Twins’ catcher Suzuki still wary of advanced defensive metrics

By Mike Berardino St. Paul Pioneer Press MINNEAPOLIS -- Mention his improved standing in the controversial area of pitch framing, and Kurt Suzuki all but rolls his eyes. It's not just because the Twins' beleaguered pitching staff has spent the pa...

(Bob Stanton, USA TODAY Sports) Minnesota Twins third baseman Trevor Plouffe catches a pop up in front of catcher Kurt Suzuki during the third inning July 17 at Coliseum in Oakland, California.

By Mike Berardino

St. Paul Pioneer Press

MINNEAPOLIS - Mention his improved standing in the controversial area of pitch framing, and Kurt Suzuki all but rolls his eyes.

It’s not just because the Twins’ beleaguered pitching staff has spent the past two weeks reversing the gains of the season’s first four months.

“I still think that thing is false,” said Suzuki, the Twins’ all-star catcher.


Traditionally, advanced metrics have never been very kind to Suzuki on either side of the ball, which is one reason he maintains a wary skepticism when it comes to baseball’s analytics revolution.

Never a darling of the sabermetrics crowd, Suzuki is more of a scout’s favorite for his all-out playing style and willingness to sacrifice both his body and his plate appearances for the greater good.

So, sure, he is somewhat pleased to hear rates him 36th among 52 big-league catchers with a pitch-framing sample size of at least 500 pitches. His overall rate of minus-1.6 runs above average places him just behind defensive specialist Drew Butera, one of his Twins predecessors, and just ahead of the New York Yankees’ Brian McCann, signed to an $85 million contract.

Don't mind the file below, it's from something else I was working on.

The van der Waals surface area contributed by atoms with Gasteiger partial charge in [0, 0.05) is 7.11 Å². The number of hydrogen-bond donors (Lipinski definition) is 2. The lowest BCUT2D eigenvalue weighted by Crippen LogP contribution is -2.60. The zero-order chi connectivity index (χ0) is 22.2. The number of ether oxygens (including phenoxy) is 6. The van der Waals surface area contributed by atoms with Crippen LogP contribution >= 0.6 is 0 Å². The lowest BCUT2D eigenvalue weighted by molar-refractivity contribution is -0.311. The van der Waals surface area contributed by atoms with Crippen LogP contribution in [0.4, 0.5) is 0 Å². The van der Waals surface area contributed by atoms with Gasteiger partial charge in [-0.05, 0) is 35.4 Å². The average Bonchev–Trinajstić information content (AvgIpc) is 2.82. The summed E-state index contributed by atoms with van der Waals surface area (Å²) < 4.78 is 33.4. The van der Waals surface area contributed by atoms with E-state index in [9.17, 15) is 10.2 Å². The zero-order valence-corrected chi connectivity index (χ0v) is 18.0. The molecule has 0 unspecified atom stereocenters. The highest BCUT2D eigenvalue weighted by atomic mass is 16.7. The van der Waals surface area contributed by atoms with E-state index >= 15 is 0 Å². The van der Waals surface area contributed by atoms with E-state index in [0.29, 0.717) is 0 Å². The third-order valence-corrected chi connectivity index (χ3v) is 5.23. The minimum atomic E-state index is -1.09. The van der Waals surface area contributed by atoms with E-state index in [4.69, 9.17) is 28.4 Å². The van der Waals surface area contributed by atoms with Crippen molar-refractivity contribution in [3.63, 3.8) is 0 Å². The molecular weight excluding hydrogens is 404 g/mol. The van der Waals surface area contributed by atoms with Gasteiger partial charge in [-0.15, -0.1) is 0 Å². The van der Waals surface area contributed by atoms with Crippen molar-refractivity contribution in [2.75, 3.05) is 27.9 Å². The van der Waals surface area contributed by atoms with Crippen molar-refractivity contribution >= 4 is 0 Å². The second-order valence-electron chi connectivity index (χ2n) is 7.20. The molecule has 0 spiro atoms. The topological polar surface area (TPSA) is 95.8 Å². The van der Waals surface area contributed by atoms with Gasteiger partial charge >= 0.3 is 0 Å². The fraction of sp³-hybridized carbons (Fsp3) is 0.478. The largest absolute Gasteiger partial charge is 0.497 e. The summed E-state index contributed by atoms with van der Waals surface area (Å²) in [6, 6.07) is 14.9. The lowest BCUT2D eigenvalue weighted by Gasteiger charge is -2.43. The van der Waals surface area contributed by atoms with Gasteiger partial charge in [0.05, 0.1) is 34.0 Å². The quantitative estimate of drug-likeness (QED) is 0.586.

“He’s working at it,” said Twins bench coach Joe Vavra, who doubles as the team’s catching instructor. “He’s working at holding the glove a little bit longer, letting the umpire get a better look. He’s working with the umpires, letting them see. That was a priority for him, trying to get that (rating) up.”

Typically, Suzuki has been rated in the bottom 10 or so of all big-league catchers in this area, which has always seemed counterintuitive to those that place great value on his preparation and catching fundamentals.

“I try to just present it well for (umpires),” Suzuki said. “When you’re a guy that doesn’t frame everything, when you do hold something it might give them an extra look. Like, ‘OK, that was close.’ If you’re a guy that tries to frame everything, they’re going to take it as, ‘Ah, he’s just trying to do his thing again.’ You’ve got to pick your spots.”

Analytics companies such as Baseball Info Solutions and Inside Edge have made great strides in driving such defensive metrics as Ultimate Zone Rating and Defensive Runs Saved into the public lexicon. While there are still plenty of holdouts, many find such data fairly accurate for those playing the infield or outfield.

Then again, accurately measuring a catcher’s defensive contributions with analytics? Suzuki isn’t ready to admit that is even possible.